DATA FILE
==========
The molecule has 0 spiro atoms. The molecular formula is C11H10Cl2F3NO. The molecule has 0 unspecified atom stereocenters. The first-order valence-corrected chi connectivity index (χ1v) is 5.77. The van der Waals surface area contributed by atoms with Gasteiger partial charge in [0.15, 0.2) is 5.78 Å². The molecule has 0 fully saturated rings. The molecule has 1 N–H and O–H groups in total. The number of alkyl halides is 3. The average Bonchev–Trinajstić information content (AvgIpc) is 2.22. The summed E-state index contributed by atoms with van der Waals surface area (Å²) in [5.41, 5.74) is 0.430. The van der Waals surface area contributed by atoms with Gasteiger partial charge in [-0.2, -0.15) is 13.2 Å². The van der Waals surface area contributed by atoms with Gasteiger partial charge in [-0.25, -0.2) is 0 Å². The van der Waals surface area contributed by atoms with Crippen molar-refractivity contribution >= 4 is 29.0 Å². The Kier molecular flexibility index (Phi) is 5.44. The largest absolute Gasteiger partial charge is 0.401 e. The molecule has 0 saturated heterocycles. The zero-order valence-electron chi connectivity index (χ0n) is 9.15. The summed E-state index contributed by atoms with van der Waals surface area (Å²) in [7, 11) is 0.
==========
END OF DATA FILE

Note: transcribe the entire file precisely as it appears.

The molecule has 0 spiro atoms. The molecular formula is C11H10Cl2F3NO. The molecule has 0 unspecified atom stereocenters. The first-order valence-corrected chi connectivity index (χ1v) is 5.77. The van der Waals surface area contributed by atoms with Gasteiger partial charge in [0.15, 0.2) is 5.78 Å². The molecule has 0 fully saturated rings. The molecule has 1 N–H and O–H groups in total. The number of alkyl halides is 3. The average Bonchev–Trinajstić information content (AvgIpc) is 2.22. The summed E-state index contributed by atoms with van der Waals surface area (Å²) in [5.41, 5.74) is 0.430. The van der Waals surface area contributed by atoms with Gasteiger partial charge in [-0.2, -0.15) is 13.2 Å². The van der Waals surface area contributed by atoms with Gasteiger partial charge in [-0.25, -0.2) is 0 Å². The van der Waals surface area contributed by atoms with Crippen molar-refractivity contribution >= 4 is 29.0 Å². The Kier molecular flexibility index (Phi) is 5.44. The largest absolute Gasteiger partial charge is 0.401 e. The molecule has 0 saturated heterocycles. The zero-order valence-electron chi connectivity index (χ0n) is 9.15. The summed E-state index contributed by atoms with van der Waals surface area (Å²) in [7, 11) is 0.